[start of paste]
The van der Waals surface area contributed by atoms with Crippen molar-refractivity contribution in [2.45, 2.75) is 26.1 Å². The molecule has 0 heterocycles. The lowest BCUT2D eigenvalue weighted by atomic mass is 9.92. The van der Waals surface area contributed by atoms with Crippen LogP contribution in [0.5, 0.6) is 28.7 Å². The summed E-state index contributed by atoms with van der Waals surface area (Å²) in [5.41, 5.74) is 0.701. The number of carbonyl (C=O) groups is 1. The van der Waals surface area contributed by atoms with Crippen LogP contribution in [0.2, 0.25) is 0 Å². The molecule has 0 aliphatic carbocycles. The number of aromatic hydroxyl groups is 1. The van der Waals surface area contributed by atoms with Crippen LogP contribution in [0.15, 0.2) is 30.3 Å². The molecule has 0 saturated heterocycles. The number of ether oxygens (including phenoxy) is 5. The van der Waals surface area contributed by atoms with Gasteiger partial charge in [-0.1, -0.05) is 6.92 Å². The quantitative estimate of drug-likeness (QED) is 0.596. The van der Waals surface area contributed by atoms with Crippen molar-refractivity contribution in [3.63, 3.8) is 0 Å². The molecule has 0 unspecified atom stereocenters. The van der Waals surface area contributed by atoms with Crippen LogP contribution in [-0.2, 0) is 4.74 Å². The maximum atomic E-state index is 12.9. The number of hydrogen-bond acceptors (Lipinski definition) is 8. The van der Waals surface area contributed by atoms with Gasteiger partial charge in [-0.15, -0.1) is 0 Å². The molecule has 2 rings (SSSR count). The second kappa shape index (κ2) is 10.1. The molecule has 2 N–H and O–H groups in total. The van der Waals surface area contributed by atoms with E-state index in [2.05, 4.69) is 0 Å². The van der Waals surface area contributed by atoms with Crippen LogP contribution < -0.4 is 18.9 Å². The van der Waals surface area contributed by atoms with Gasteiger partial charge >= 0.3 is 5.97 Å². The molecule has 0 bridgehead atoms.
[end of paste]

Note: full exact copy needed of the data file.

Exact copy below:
The van der Waals surface area contributed by atoms with Crippen molar-refractivity contribution in [2.45, 2.75) is 26.1 Å². The molecule has 0 heterocycles. The lowest BCUT2D eigenvalue weighted by atomic mass is 9.92. The van der Waals surface area contributed by atoms with Crippen LogP contribution in [0.5, 0.6) is 28.7 Å². The summed E-state index contributed by atoms with van der Waals surface area (Å²) in [5.41, 5.74) is 0.701. The number of carbonyl (C=O) groups is 1. The van der Waals surface area contributed by atoms with Crippen LogP contribution in [0.2, 0.25) is 0 Å². The molecule has 0 aliphatic carbocycles. The number of aromatic hydroxyl groups is 1. The van der Waals surface area contributed by atoms with Crippen LogP contribution in [0.15, 0.2) is 30.3 Å². The molecule has 0 saturated heterocycles. The number of ether oxygens (including phenoxy) is 5. The van der Waals surface area contributed by atoms with Gasteiger partial charge in [-0.1, -0.05) is 6.92 Å². The quantitative estimate of drug-likeness (QED) is 0.596. The van der Waals surface area contributed by atoms with Crippen molar-refractivity contribution in [3.63, 3.8) is 0 Å². The molecule has 0 unspecified atom stereocenters. The van der Waals surface area contributed by atoms with Crippen LogP contribution in [-0.2, 0) is 4.74 Å². The maximum atomic E-state index is 12.9. The number of hydrogen-bond acceptors (Lipinski definition) is 8. The van der Waals surface area contributed by atoms with Gasteiger partial charge in [-0.15, -0.1) is 0 Å². The molecule has 2 rings (SSSR count). The second kappa shape index (κ2) is 10.1. The molecule has 2 N–H and O–H groups in total. The van der Waals surface area contributed by atoms with E-state index in [2.05, 4.69) is 0 Å². The van der Waals surface area contributed by atoms with Crippen LogP contribution < -0.4 is 18.9 Å². The van der Waals surface area contributed by atoms with Gasteiger partial charge >= 0.3 is 5.97 Å². The molecule has 0 bridgehead atoms.